Shows that we've seen, read and loved recently, all highly recommended by Samuel French staff.
"Johnathan Harvey's 2010 play is a powerful, warming and often heartwrenching commentry on the social fabric of Britain since the middle of the last century. Concurrent timelines weave between the 1960s, 1980s and the present day as Canary shines a light on the struggle against homophobia, the class system and our relationship with the media. Along with cameos from Margaret Thatcher and Mary Whitehouse, this broad, sweeping epic of love and bravery has been rightly hailed as a Liverpudlian Angels in America. Studded with Harvey's trademark combination of humour and poignancy, Canary takes an unflinching and worryingly timely look at our past and how we can better our future"
Recommended by Oli from the Licensing team
The Integrated Voice
"Sarah is a dedicated and accomplished voice teacher, I should know, she taught me many moons ago! The book combines her inventive and fun teaching style with useful tips and training that are a great tool for training and developing your voice. Best of all it comes with a DVD! Any anecdotes about bothersome ex-students are most definitely not about me... probably"
Recommended by Debbie from the Licensing team
Played in Britain
Kate Dorney and Frances Grey
"This book is an exceptionally good selection of important plays from a period of over 60 years of British Theatre. From Waiting for Godot to Jerusalem, including original production photos (Richard Attenborough in the Mousetrap) and an overview of the plot as well as its lasting cultural significance. IF you want an overview of plays you should know about, this is the book to reach for."
Recommended by Steve from the Bookshop
"I read this play soon after I started in the Bookshop and I love it, it's a beautiful, poignant piece. It was first performed in 2010 but has recently been done at the Battersea Arts Centre. I actually wrote to the author after reading it to tell her how much it moved me, which I've not done with anything else. It's an incredibly lovely play and I'd really recommend it. "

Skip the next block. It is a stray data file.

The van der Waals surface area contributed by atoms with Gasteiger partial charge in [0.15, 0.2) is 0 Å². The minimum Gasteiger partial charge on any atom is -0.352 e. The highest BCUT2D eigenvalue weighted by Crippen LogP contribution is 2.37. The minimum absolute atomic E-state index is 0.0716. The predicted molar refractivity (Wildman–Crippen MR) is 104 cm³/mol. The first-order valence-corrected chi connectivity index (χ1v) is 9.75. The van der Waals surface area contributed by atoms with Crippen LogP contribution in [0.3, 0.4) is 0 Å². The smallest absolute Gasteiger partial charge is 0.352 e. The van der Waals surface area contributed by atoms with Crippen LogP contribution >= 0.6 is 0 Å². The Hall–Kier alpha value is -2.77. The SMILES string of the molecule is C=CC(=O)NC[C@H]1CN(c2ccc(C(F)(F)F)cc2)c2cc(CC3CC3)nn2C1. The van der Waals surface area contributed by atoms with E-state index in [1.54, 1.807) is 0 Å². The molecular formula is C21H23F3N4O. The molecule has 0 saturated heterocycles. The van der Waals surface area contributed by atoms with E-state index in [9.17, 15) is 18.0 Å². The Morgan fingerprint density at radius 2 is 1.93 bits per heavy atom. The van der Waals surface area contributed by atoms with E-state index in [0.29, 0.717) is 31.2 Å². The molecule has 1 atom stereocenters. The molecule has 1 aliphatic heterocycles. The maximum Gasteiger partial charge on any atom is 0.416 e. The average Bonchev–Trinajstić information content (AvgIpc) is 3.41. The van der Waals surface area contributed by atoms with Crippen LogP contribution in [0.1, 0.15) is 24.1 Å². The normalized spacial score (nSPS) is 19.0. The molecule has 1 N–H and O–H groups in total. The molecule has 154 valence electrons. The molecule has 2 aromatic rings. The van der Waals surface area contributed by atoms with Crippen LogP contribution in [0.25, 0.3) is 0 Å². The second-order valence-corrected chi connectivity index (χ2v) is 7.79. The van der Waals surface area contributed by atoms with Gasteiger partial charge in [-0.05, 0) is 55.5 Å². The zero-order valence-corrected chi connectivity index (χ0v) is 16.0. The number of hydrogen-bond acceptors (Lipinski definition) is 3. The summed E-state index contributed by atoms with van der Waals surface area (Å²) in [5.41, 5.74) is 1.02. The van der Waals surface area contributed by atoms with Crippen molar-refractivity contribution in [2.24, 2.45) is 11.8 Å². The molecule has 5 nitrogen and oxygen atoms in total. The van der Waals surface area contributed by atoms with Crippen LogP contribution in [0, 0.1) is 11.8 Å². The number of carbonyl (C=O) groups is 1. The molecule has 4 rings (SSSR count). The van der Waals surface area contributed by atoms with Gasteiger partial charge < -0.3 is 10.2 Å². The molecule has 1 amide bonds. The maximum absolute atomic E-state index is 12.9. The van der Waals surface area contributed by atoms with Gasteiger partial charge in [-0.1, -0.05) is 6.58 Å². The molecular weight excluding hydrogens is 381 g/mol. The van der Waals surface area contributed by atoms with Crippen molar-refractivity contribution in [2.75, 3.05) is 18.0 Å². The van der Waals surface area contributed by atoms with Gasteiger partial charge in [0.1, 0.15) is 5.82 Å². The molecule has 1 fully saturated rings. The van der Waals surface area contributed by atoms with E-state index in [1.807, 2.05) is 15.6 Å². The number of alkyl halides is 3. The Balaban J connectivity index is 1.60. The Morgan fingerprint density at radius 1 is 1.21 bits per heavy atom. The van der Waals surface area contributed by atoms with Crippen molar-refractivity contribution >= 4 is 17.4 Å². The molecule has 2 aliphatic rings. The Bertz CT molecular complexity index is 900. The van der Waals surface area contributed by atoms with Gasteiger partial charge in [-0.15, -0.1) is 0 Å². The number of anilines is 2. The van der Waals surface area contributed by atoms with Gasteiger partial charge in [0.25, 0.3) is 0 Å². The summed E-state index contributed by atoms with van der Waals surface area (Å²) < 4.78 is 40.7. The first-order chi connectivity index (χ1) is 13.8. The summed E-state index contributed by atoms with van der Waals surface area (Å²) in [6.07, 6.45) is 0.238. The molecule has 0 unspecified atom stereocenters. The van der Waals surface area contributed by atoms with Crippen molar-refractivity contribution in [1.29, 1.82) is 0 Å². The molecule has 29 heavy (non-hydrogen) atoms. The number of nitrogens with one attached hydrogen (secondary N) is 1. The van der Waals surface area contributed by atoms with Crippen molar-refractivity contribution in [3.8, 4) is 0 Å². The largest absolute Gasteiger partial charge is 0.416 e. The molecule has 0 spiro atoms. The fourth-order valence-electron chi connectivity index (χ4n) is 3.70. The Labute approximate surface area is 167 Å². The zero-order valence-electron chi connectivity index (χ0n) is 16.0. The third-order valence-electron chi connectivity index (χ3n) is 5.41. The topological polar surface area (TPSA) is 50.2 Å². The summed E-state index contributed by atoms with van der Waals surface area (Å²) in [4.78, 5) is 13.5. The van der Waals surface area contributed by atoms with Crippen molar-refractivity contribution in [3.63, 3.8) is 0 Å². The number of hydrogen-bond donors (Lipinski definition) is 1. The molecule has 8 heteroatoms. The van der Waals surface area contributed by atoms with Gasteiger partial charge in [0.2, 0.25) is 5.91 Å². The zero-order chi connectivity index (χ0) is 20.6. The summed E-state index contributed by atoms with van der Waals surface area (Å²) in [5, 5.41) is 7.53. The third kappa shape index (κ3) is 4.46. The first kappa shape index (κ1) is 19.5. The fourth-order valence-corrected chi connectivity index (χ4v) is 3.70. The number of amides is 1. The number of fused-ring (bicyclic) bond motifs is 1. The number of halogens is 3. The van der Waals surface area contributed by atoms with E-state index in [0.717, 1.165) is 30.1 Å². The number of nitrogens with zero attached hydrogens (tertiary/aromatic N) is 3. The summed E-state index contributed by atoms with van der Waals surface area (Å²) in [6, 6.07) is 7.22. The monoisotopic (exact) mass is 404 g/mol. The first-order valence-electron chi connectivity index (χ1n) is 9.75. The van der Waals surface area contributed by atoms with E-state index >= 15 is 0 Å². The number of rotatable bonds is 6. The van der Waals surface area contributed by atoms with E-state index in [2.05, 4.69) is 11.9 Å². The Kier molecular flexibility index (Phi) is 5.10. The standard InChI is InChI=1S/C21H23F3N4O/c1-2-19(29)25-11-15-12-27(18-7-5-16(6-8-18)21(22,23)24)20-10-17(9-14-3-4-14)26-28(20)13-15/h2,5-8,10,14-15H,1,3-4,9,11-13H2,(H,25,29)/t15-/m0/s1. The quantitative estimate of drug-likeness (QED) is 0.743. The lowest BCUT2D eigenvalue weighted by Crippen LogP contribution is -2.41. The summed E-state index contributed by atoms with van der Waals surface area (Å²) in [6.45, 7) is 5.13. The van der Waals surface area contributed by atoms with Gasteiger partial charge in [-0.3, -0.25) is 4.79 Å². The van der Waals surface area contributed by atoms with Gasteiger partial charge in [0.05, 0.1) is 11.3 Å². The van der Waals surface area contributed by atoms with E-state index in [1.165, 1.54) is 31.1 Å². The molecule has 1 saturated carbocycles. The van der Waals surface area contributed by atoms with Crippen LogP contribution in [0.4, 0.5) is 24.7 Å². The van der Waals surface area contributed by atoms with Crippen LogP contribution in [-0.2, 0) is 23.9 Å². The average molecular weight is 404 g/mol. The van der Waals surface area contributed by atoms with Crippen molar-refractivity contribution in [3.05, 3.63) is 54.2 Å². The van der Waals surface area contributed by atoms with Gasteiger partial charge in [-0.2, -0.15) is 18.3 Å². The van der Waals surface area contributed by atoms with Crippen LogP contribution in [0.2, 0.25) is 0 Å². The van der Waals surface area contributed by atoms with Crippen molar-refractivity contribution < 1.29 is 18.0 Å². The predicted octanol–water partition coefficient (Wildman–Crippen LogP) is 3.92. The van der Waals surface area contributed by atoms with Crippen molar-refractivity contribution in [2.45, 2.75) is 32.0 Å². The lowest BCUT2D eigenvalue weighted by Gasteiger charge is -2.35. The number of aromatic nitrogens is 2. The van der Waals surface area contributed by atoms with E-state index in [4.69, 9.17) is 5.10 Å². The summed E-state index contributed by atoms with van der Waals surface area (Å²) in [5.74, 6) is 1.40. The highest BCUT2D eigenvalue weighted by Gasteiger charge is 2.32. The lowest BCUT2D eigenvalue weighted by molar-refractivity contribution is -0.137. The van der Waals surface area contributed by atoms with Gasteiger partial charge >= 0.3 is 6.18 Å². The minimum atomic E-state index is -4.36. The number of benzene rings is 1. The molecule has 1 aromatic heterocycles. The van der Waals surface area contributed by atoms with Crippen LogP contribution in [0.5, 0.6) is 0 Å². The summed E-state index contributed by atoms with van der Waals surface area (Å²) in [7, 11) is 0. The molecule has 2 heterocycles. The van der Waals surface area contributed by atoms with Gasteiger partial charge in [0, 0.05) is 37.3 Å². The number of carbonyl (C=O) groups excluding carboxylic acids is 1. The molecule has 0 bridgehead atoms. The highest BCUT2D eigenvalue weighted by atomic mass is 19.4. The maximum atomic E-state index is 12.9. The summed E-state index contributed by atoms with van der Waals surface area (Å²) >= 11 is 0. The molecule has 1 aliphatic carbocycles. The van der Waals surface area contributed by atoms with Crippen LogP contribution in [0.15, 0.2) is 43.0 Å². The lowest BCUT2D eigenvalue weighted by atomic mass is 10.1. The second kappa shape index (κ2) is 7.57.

Recommended by Felicity from the Rights team
"As with everything Caryl Churchill writes, every word is chosen with precision. This is a rich and unsettling piece which combines a seemingly benign dialogue between four women of a certain age in a garden over cups of tea, with searing monologues of personal fear and surreal apocalyptic imaginings. The genius of Churchill is that the domestic dialogue resonates with fragility and the visions of the apolocalypse are all too recognisable, so that the aloneness of the title underlies the whole play and is deeply felt. "
Recommended by Douglas, Managing Director
This is Living
"Michael and Alice are a couple having an argument on the banks of a river - the only problem is that Alice is dead. She drowned in that river several hours ago and doesn't seem to know it. This is a beautiful, moving play about love, loss and learning how to say goodbye. I started to read this play when it was first published and could not put it down until I had finished it. The play was originally performed at the Edinburgh Fringe in 2014 and was then performed at Trafalgar Studios in 2016."
Recommended by Simon from the Bookshop
A Vampire Story
"I’m not one for a traditional vampire story, and this is definitely not one of those. Buffini’s vampires appear unannounced, unexplained and certainly don’t sparkle in sunlight. Thirteen titled scenes encompass two intertwining stories. The first is written by Ella, the second by A-level drama student Eleanor who tells the story of Clara, her vampire mother who claims to have died 200 years previously. The play is definitely worth a read for anyone with performers 16+. I absolutely loved the sharp humour that brings lightness to this play darkly rooted in issues of identity, youth and A Level Drama teachers"
Recommended by Hattie from the Licensing team
The Norman Conquests
"These are my favourite Ayckbourn plays. I really enjoy how they all weave together, so throughout each piece you get a little bit more information about what else was happening offstage with the other characters. Norman is a complete scoundrel and is, I'm sure, a really fun character to play. You can perform the three plays separately as stand alone pieces but I think you get the best sense of it as a whole if all three are performed/read in sequence. Sir Alan Ayckbourn really is the master of his art and that could not be emphasised more than in this trilogy"
Recommended by Felicity from the Rights team